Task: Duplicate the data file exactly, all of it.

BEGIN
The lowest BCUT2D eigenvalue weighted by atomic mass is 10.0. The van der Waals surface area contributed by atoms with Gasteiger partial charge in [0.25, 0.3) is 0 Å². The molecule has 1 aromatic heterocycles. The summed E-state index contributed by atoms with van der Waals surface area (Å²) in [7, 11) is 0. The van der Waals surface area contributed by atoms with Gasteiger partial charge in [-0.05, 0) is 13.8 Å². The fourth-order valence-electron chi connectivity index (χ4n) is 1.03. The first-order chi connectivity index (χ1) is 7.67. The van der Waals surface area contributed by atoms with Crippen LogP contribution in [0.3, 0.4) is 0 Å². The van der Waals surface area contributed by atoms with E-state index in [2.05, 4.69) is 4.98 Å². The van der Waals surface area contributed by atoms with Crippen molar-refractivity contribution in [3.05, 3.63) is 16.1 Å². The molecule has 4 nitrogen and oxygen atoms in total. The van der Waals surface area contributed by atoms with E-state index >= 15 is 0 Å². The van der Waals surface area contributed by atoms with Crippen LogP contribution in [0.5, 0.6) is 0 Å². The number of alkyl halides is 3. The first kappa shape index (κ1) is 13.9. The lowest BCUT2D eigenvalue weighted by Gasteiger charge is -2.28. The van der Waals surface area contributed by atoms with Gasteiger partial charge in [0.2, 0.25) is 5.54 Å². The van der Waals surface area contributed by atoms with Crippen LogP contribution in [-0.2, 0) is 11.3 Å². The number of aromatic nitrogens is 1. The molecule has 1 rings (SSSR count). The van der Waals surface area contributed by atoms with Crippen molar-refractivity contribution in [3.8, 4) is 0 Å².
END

The lowest BCUT2D eigenvalue weighted by atomic mass is 10.0. The van der Waals surface area contributed by atoms with Gasteiger partial charge in [0.25, 0.3) is 0 Å². The molecule has 1 aromatic heterocycles. The summed E-state index contributed by atoms with van der Waals surface area (Å²) in [7, 11) is 0. The van der Waals surface area contributed by atoms with Gasteiger partial charge in [-0.05, 0) is 13.8 Å². The fourth-order valence-electron chi connectivity index (χ4n) is 1.03. The first-order chi connectivity index (χ1) is 7.67. The van der Waals surface area contributed by atoms with Crippen LogP contribution in [0.3, 0.4) is 0 Å². The van der Waals surface area contributed by atoms with E-state index in [2.05, 4.69) is 4.98 Å². The van der Waals surface area contributed by atoms with Crippen molar-refractivity contribution in [3.05, 3.63) is 16.1 Å². The molecule has 4 nitrogen and oxygen atoms in total. The van der Waals surface area contributed by atoms with E-state index >= 15 is 0 Å². The van der Waals surface area contributed by atoms with Crippen LogP contribution in [0.5, 0.6) is 0 Å². The number of alkyl halides is 3. The first kappa shape index (κ1) is 13.9. The lowest BCUT2D eigenvalue weighted by Gasteiger charge is -2.28. The van der Waals surface area contributed by atoms with Gasteiger partial charge in [0.2, 0.25) is 5.54 Å². The van der Waals surface area contributed by atoms with Crippen LogP contribution in [-0.2, 0) is 11.3 Å². The number of aromatic nitrogens is 1. The molecule has 1 rings (SSSR count). The van der Waals surface area contributed by atoms with Crippen molar-refractivity contribution in [3.8, 4) is 0 Å².